To Greek, or not to Greek?
Going Greek: no regrets
Greek life is not for everyone.
That being said, it is still beneficial to many people and I would recommend Greek life to anyone looking to grow as an individual.
One of the best decisions I ever made was to join Phi Sigma Kappa, because it allowed me to become the person I am today.
Greek life offers a chance to make close friends that will last beyond college. Greek organizations offer a way to contribute to the community and they provide a support system that will help you throughout college.
Fraternities and Sororities are not just organizations intended for college years. They are a lifelong entity and the people you meet will be there for you long after college is over.
Members of Greek organizations look out for each other, and they are always willing to help a fellow member out.
Greek organizations are atypical of most college organizations in that the members maintain close friendships long after graduation.
Greek organizations are some of the strongest supporters of the community, and philanthropic causes as a whole. Most, if not all, Greek organizations raise money throughout the year for multiple charities.
Phi Sigma Kappa holds the Trampoline-a-thon every fall at the beginning of the semester to raise money for the Special Olympics.
Every Spring, all the Greek organizations participate in the Big Event, performing outdoor chores for people in Pittsburg who are unable to do those chores themselves.
Every single Greek organization performs these valuable services not because they have to, but because that is part of what being a Greek member involves.
One of the biggest ways that Greek life is beneficial is encouraging members to grow and adhere to various fundamental principles that each organization believes to be the keys to living a good life.
Greek life is not a giant party, and any member of any Greek organization will tell you this. Fraternities and Sororities expect members to maintain good grades, uphold their core beliefs, and put in serious effort toward community service projects.
Still, Greek life is a great way to become more outgoing.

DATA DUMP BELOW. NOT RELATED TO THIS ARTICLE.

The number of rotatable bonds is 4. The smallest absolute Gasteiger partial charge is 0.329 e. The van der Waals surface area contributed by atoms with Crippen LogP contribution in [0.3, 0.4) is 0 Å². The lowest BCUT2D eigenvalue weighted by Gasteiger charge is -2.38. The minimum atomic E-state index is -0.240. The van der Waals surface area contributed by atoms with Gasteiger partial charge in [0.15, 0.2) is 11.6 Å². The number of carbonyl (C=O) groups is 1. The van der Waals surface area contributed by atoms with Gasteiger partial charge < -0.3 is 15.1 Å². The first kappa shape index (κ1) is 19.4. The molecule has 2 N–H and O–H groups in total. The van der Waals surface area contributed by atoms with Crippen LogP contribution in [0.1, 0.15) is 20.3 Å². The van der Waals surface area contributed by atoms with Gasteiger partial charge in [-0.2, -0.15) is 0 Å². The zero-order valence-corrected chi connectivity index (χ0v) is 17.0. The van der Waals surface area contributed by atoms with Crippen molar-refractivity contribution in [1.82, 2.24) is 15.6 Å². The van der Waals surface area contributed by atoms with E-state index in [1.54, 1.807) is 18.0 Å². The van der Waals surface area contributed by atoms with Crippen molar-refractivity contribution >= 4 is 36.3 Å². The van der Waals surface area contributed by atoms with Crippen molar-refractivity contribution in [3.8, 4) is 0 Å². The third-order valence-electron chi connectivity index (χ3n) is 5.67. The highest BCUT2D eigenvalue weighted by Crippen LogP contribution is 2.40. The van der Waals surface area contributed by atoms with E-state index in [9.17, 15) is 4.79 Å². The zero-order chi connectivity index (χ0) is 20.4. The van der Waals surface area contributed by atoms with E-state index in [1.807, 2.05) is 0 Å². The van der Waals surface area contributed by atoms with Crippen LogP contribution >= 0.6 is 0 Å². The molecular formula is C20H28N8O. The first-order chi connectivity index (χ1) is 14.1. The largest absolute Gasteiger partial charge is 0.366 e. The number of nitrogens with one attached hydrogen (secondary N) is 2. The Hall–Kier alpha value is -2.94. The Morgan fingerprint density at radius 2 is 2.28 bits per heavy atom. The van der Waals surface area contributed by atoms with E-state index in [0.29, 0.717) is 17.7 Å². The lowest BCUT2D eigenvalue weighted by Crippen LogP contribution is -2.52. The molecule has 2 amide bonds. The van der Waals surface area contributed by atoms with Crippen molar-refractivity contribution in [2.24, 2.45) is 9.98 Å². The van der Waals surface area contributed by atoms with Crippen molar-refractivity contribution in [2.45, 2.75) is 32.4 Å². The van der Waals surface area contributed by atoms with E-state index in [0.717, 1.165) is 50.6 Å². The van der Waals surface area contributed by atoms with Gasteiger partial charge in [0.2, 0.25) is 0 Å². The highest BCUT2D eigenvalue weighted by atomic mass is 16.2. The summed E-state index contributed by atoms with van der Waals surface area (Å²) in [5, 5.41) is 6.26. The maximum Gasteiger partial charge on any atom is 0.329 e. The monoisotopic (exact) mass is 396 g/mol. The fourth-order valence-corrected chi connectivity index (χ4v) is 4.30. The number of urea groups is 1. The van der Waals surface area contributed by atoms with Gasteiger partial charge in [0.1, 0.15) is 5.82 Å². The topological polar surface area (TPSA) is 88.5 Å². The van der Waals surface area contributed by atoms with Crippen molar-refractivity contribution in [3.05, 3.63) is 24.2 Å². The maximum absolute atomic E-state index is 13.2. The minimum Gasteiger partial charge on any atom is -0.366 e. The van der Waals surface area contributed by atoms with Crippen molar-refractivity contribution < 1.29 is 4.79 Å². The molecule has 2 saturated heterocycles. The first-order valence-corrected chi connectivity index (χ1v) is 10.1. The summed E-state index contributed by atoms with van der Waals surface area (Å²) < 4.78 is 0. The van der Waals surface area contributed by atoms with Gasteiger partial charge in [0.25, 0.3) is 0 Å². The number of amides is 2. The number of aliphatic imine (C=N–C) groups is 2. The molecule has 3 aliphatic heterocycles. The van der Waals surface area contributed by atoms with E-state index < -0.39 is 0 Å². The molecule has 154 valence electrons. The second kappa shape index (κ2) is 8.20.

The biggest thing that Phi Sigma Kappa gave me was confidence: The confidence needed to believe in myself, and the confidence needed to be able to meet and talk to new people.
I wouldn’t be where I am today without Phi Sigma Kappa, and I believe that all fraternities and sororities offer people the chance to discover who they are, and become confident in that.
Joining a Greek organization is almost always a positive experience. Greek life is a place to find lifelong friends, a place to do something important, and a place to find the principles that will guide your actions for the rest of your life.
I have met many Greeks in the last five years, both in Pittsburg and around the country. I haven’t met any that regretted going Greek.
I’m not new to the Greek system.
I was involved in a fraternity at another university, and grew up in Lawrence. I have heard every kind of story about things that Greek houses have done and the effects they have on people.
I’ve seen the extreme spectrum that they exist on.
I’ve come across everything from extremely horrendous hazing stories to the smartest and most philanthropic group of people on a campus.
I wrote a full page of descriptions on each of the Greek houses at PSU in The Collegio’s last issue.
However, I believe that the pitch for joining a Greek organization isn’t as appealing as it sounds, especially at a school like Pitt State.
Here, the Greek system has its own spectrum of differences.
Some Greek houses have average GPA’s substantially higher than the campus average, while one house is on probation for a second semester because of low grades.
If the championship-grade football team can average a 3.0 GPA, there probably should be more than just the one or two houses that average close to that.
Some Greek houses do well over 10 community service hours per semester, while others have two or three philanthropy projects per year.
I like to compare Greek houses’ ratio of leisure time to community service hours.
I haven’t found a Greek house lacking in leisure time, but there are some that don’t have impressive philanthropy hours.
Having talked to at least 25 people from every part of the Greek system, including leadership and underclassmen at each house, I’ve heard the prepared pitches promoting Greek life at Pitt State.
Almost all of them brag about brotherhood or sisterhood, long-lasting friendships, philanthropy and study partners, among a few other things.
My problem with the Greek pitch is the argument that any of these things aren’t equally attainable in many other campus organizations.
The Greek community makes up roughly 8 percent of the campus population, but I don’t think only 8 percent of students will have long-lasting friendships, philanthropy opportunities and study partners.
I’m not advocating that we shouldn’t have Greek houses at Pitt State. I’ve seen the incredible things that Greek houses can bring members to do.
I would like to see some of the houses here held more accountable.
At the other universities, I’ve experienced university administrations that have tight parameters for Greek organizations.
They maintain minimum requirements that keep any one house from being allowed to fall below a standard.
At Pitt State, I’ve discovered that things are a lot more relaxed and open. Here, a Greek House that ends up on probation can stay on probation perpetually.
Anything else that the Greek-elected judicial council decides, happens.
Other universities have a firm three-strike rule and enforce it by pulling a Greek house’s charter.
I have to admit that a few Greek houses here really have impressed me by churning out leaders and mature adults.
My problem is with some of the houses, which do fit the stereotype as nothing more than glorified drinking clubs.